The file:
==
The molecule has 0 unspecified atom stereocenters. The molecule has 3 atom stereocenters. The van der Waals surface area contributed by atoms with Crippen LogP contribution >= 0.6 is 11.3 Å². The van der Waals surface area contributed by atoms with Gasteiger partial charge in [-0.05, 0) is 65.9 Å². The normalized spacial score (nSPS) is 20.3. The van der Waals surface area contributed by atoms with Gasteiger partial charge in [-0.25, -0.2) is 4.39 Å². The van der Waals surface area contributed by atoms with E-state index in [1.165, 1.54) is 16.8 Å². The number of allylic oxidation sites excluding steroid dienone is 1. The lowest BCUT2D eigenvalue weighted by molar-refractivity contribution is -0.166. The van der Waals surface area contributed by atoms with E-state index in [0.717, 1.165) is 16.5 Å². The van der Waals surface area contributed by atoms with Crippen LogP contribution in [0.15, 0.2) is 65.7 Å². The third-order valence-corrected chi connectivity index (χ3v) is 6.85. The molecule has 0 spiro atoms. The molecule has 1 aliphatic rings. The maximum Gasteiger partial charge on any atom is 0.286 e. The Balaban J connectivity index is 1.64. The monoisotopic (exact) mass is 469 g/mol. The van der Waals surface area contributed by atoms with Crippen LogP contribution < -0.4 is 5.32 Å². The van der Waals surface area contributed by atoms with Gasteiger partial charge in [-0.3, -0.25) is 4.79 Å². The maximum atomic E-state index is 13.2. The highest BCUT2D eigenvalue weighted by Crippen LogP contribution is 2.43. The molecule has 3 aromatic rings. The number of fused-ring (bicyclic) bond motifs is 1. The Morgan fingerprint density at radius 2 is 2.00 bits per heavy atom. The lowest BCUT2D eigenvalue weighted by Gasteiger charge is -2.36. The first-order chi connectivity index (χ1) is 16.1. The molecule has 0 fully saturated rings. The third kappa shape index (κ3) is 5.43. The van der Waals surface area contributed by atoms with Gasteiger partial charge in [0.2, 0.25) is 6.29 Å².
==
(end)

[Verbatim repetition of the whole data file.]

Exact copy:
The molecule has 0 unspecified atom stereocenters. The molecule has 3 atom stereocenters. The van der Waals surface area contributed by atoms with Crippen LogP contribution >= 0.6 is 11.3 Å². The van der Waals surface area contributed by atoms with Gasteiger partial charge in [-0.05, 0) is 65.9 Å². The normalized spacial score (nSPS) is 20.3. The van der Waals surface area contributed by atoms with Gasteiger partial charge in [-0.25, -0.2) is 4.39 Å². The van der Waals surface area contributed by atoms with E-state index in [1.165, 1.54) is 16.8 Å². The number of allylic oxidation sites excluding steroid dienone is 1. The lowest BCUT2D eigenvalue weighted by molar-refractivity contribution is -0.166. The van der Waals surface area contributed by atoms with E-state index in [0.717, 1.165) is 16.5 Å². The van der Waals surface area contributed by atoms with Crippen LogP contribution in [0.15, 0.2) is 65.7 Å². The third-order valence-corrected chi connectivity index (χ3v) is 6.85. The molecule has 0 spiro atoms. The molecule has 1 aliphatic rings. The maximum Gasteiger partial charge on any atom is 0.286 e. The Balaban J connectivity index is 1.64. The monoisotopic (exact) mass is 469 g/mol. The van der Waals surface area contributed by atoms with Crippen LogP contribution < -0.4 is 5.32 Å². The van der Waals surface area contributed by atoms with Gasteiger partial charge in [-0.3, -0.25) is 4.79 Å². The maximum atomic E-state index is 13.2. The highest BCUT2D eigenvalue weighted by Crippen LogP contribution is 2.43. The molecule has 3 aromatic rings. The number of fused-ring (bicyclic) bond motifs is 1. The Morgan fingerprint density at radius 2 is 2.00 bits per heavy atom. The lowest BCUT2D eigenvalue weighted by Gasteiger charge is -2.36. The first-order chi connectivity index (χ1) is 16.1. The molecule has 0 fully saturated rings. The third kappa shape index (κ3) is 5.43. The van der Waals surface area contributed by atoms with Gasteiger partial charge in [0.2, 0.25) is 6.29 Å².